With the release of the Retirement Plan Professional’s Designation & Certification Guide, I thought I’d bring back the original video I made a few years ago to help you decide which designation to pursue.
The advice and information provided are still as relevant today as it was back then, so I encourage you to watch the video or read through the transcript below as you look to advance your knowledge and credibility as a 401k professional.
Watch the Video: 5 Designation Decision Drivers
If you want to compete effectively in the retirement industry, especially in today’s regulatory environment, you have to specialize.
When I was an Edward James Investment Adviser, I remember coming out of some of the best sales and investment training in the industry, and then trying to sell and service retirement plan clients. I can tell you from experience in this industry, if you’re not specialized, if you’re not educated, if you don’t have some specialized retirement training under your belt, you’re not qualified to sell or service a retirement plan and plan sponsors know it.
With the help of PLANSPONSOR.com, we conducted a designation survey where we asked plan sponsors what they thought and when asked, 95 percent of plan sponsors felt it was important for professionals who work with retirement plans to obtain credentials that indicate they have specialized and current training. (2007 Retirement Credential Comparison Survey) And 90 percent would be more inclined to work with a professional that had a retirement designation over one that did not have any.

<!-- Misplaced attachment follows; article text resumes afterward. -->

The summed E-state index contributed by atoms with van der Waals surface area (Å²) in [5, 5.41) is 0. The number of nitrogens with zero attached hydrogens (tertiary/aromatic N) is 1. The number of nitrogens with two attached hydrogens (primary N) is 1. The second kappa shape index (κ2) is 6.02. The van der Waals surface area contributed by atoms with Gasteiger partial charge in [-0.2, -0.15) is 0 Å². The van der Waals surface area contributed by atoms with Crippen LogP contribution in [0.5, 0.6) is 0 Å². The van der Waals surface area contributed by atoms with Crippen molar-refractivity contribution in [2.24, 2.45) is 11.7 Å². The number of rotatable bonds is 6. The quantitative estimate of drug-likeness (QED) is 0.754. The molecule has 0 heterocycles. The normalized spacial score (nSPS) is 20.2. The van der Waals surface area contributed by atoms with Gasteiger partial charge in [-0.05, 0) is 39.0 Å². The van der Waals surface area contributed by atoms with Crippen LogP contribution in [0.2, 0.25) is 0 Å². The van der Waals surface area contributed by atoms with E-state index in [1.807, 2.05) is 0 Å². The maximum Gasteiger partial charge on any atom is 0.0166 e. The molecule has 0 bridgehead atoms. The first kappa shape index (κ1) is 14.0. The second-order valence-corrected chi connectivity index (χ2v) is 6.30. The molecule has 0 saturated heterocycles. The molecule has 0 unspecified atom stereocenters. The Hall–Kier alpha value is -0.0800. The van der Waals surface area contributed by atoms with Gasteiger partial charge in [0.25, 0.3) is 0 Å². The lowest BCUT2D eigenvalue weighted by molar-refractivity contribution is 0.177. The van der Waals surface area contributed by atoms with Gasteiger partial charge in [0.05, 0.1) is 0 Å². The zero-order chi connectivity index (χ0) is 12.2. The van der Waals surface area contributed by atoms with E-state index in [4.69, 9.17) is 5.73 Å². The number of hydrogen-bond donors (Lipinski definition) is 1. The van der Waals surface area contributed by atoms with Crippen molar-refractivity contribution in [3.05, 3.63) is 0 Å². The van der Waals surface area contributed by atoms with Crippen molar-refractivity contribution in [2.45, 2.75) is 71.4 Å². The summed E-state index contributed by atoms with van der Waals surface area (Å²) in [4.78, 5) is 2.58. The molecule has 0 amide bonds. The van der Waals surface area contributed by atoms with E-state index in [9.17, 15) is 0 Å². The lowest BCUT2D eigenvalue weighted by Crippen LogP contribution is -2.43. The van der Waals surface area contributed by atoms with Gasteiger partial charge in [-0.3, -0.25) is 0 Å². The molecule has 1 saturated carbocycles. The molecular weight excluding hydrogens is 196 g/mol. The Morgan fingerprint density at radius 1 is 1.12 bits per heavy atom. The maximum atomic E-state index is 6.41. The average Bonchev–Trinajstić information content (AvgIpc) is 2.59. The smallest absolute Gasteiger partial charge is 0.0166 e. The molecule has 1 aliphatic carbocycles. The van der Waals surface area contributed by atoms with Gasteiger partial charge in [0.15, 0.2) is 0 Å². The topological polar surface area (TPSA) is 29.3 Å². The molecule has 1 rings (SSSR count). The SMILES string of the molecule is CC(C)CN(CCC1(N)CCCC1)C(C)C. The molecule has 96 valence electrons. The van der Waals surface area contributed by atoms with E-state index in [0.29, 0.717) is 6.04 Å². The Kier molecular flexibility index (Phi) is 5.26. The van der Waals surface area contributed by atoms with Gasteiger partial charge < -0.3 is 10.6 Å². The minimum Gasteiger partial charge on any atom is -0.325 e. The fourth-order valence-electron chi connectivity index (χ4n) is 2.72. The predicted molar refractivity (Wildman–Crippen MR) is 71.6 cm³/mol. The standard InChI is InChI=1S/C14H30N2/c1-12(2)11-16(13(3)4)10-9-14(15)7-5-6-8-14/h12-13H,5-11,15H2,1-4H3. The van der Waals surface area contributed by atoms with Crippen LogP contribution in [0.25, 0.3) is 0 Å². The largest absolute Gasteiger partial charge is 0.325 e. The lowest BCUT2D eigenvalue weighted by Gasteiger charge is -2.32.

5 Designation Decision Drivers
At this time I want to go over with you what I called the “Five Designation Decision Drivers,” and how you should incorporate those into your decision when choosing a designation or certification program.
Your decision should be driven by:
FIRST: Your goals or objectives.
What it is you want to gain or learn? Is it just to have a credential, a designation, maybe to meet your firm requirement for signing on as a fiduciary? Or do you want to learn about plan design or plan administration, or fiduciary responsibilities?
SECOND: What format suits you best?
Maybe you like online or self study with books sent to you? Or maybe you prefer the classroom where you get peer interaction and case studies and actionable takeaways?
THIRD: It’s important to consider your time frame.
Some programs take years and others can be completed in a weekend.
FOURTH: Your level of commitment.
When I mean commitment I’m referring to both cost and continuing education.
Costs vary in price from $700 up to $8,600.
Continuing education- well, we all know continuing ed is not easy to stack on to all of the other things that you already must get. Ensure whatever program you choose you’re committed to the cause because CE can vary from zero up to 20 hours a year.
FINALLY: Consider what value you get?
What do you get by getting that designation or certification? What ongoing benefits are added on to the program for you after the initial training?
I want to go over with you now a couple of key things that I’ve learned, so that you can avoid these common mistakes that a lot of professional make when deciding on what designation program to pursue.
Putting too much value on the time commitment
First is, it’s important to understand that just because a program doesn’t have rigorous academic requirement, doesn’t make it any less valuable than one that might take a couple years to get.
Also, just because the program is difficult to get, doesn’t mean it’s going to provide you necessarily with a bigger benefit or carry more weight with plan sponsors.